There’s no denying the human-animal connection. Indeed, pets play a vital role in human lives. From seeing-eye dogs and therapy dogs to canines trained to detect seizures or assist patients with physical recovery—companion animals have a positive effect on our wellbeing and quality of life.

In fact, there are many other articles and studies that explore the human-animal connection.

In an article for The Delta Society, Dr Kersti Seksel (registered veterinary specialist in behavioural medicine, and Delta Society board member) says that the benefits of pet ownership can divided into three different areas: physical health, psychological health and social health.1

1. Pets and physical health

A study by Handlin et al (published online, September 2018), looked at whether repeated visits (twice a week over a six-week period) by a therapy dog to nursing homes might affect the elderly residents’ systolic blood pressure and heart rate.2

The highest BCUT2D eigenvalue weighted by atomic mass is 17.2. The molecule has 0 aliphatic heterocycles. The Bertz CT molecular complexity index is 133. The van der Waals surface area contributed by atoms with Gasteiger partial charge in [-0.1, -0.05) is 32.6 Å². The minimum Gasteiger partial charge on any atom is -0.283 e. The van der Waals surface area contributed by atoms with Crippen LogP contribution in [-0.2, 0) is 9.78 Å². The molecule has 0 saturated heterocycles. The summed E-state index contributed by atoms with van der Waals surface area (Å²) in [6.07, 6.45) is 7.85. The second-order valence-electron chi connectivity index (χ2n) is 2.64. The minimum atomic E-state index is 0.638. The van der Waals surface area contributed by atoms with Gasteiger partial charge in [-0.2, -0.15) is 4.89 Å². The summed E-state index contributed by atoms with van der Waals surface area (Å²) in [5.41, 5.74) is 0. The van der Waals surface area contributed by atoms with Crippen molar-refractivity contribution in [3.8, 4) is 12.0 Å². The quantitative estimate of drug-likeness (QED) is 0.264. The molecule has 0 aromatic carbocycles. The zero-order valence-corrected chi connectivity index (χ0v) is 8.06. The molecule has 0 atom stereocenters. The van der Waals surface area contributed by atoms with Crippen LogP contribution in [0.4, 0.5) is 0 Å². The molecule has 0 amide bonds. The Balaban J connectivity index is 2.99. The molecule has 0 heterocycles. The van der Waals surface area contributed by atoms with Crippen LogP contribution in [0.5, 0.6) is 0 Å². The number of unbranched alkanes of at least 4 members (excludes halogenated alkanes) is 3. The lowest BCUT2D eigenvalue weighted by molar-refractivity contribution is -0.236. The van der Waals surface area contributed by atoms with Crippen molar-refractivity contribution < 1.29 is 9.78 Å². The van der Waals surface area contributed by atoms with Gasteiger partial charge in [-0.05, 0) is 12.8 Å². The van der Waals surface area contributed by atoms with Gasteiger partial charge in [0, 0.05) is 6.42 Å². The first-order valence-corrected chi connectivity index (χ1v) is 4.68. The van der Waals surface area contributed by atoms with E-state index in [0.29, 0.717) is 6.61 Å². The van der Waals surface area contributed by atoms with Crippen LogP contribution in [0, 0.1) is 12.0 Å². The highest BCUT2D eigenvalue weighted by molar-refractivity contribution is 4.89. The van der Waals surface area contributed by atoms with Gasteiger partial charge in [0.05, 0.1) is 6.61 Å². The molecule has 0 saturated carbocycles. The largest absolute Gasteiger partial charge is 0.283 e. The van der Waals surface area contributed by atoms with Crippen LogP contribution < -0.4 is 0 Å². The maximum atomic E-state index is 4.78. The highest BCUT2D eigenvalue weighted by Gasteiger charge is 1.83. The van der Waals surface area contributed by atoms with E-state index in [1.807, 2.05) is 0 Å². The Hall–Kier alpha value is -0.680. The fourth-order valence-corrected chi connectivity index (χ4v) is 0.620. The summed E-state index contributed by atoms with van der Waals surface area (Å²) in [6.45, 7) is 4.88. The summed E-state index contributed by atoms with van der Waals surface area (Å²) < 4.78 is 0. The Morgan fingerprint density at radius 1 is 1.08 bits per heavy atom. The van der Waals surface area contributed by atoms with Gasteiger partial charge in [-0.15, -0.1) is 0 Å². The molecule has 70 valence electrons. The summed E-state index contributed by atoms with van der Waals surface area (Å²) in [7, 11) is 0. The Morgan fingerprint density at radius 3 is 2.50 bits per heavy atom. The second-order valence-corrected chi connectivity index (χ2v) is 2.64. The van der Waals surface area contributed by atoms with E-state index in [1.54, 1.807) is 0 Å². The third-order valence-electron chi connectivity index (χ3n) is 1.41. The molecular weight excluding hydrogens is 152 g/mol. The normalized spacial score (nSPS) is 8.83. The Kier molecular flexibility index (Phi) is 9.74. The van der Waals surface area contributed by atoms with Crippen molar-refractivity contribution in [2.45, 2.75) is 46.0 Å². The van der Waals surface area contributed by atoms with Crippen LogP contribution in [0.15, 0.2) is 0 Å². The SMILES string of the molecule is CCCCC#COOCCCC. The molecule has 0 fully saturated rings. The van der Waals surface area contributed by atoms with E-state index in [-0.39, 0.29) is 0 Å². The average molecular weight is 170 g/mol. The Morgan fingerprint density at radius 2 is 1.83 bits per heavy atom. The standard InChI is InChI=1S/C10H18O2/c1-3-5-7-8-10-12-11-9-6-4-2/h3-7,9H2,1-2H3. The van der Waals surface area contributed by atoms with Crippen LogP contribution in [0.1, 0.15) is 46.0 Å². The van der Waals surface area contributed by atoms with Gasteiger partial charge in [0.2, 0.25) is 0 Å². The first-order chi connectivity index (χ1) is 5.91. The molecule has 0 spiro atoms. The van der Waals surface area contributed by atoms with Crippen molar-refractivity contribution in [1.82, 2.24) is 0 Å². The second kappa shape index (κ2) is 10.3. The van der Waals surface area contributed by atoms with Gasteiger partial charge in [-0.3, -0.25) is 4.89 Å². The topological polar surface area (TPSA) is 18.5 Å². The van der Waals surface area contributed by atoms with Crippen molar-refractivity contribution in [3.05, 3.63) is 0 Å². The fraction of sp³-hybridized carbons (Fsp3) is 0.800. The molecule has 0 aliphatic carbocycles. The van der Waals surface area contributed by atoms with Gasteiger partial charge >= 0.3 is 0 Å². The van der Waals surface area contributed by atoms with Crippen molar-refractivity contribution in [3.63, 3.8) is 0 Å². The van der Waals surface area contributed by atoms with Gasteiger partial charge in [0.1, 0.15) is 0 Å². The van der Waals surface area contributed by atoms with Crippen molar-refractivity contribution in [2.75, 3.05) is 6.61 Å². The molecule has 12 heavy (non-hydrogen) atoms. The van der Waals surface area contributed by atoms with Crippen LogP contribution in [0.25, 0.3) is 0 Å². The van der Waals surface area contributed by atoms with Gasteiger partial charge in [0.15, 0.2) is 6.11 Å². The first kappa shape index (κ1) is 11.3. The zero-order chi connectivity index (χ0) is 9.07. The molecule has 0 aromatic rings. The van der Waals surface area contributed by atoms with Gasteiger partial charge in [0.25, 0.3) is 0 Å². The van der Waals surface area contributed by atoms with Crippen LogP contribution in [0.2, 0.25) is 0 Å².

The project involved a ‘dog study’ where two researchers and a therapy dog with a handler visited the residents at three nursing homes. In addition, a ‘control study’ was carried out. This saw the two researchers alone visiting the residents at three different nursing homes.

In the dog study, participants’ heart rate decreased significantly. While participants who had high systolic blood pressure to begin with saw a decrease in both systolic blood pressure and heart rate.

In contrast, participants in the control study saw little change in heart rate and systolic blood pressure.

The National Centre for Health Research notes a similar study that supports the human-animal connection. It found that when people are under stress, having their dog in the room lowered blood pressure better than if they took a popular type of blood pressure medication (ACE inhibitor).3

In addition to this, a recent study discovered that exposure to animals in infancy can reduce a person’s risk of developing allergies (asthma, allergic rhinoconjunctivitis, or eczema) in later childhood. 4